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Sperm competition is the competition between the ejaculates of different males for the fertilization of a given set of ova. Charles Darwin (1871) proposed sexual selection as a process that operates on variation in male ability to compete with other males for access to reproductive opportunities, and which promotes traits that confer an advantage in reproductive competition. In most taxa individual females may copulate (or spawn) with multiple males (i.e., are polyandrous). As a consequence, the ejaculates of different males may co-occur around a set of ova at the time of fertilization, resulting in sperm competition. Sperm competition introduces variation in male reproductive success determined by the relative competitive fertilizing efficiency of the ejaculates of different males, and generates postcopulatory, intrasexual selection, which promotes traits that increase the fertilization success of an ejaculate under competitive conditions. A second consequence of polyandry is the potential for intersexual selection to continue after copulation through mechanisms that enable females (or ova) to bias the outcome of sperm competition in favor of the sperm of certain males, a process known as sperm selection or cryptic female choice. The past three decades have seen an explosion of interest in postcopulatory sexual selection that has highlighted the importance of sperm competition and cryptic female choice as engines of evolutionary change. This chapter reviews recent empirical and theoretical advances to discuss various ways in which sperm competition may shape the evolution of sperm and ejaculate traits. © 2009 Copyright © 2009 Elsevier Ltd. All rights reserved.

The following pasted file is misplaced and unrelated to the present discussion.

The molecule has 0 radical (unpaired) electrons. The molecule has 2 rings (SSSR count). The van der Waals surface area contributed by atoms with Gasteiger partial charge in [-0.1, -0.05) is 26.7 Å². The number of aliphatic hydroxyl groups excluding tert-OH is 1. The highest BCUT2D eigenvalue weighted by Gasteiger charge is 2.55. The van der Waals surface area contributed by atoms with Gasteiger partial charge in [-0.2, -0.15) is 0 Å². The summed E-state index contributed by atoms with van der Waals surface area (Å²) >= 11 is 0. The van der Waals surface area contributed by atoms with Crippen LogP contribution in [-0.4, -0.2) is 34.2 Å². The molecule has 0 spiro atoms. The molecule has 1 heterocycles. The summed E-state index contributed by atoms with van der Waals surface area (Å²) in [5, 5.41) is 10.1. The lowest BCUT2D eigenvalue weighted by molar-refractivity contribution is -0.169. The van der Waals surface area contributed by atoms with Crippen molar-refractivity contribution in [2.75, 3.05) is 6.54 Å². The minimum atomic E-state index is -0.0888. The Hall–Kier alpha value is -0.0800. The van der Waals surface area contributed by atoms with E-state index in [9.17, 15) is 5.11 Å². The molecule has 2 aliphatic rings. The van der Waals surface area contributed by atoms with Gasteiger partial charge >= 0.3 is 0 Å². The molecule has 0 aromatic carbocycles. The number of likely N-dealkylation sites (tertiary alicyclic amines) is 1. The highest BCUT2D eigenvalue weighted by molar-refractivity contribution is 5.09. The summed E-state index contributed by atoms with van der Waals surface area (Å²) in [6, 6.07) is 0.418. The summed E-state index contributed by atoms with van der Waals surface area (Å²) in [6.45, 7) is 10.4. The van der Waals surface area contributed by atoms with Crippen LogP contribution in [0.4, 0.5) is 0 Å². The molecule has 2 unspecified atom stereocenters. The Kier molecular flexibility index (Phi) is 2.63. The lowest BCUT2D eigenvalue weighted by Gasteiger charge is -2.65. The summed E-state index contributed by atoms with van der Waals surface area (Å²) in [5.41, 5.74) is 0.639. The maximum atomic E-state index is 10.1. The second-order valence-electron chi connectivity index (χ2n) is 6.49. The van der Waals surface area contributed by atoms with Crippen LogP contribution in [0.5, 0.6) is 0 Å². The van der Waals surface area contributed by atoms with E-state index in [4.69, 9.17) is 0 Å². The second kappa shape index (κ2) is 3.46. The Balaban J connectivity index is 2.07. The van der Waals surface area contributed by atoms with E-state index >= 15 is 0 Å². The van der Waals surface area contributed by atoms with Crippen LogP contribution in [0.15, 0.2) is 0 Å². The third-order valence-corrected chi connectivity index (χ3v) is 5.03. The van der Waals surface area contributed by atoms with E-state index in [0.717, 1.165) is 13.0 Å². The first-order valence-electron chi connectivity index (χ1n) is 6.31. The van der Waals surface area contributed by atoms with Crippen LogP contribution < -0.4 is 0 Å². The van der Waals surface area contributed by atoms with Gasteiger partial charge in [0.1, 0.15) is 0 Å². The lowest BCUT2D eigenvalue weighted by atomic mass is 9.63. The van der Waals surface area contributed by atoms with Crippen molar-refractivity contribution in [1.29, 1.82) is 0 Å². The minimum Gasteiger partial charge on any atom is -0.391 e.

Original publication





Book title

Sperm Biology

Publication Date



207 - 245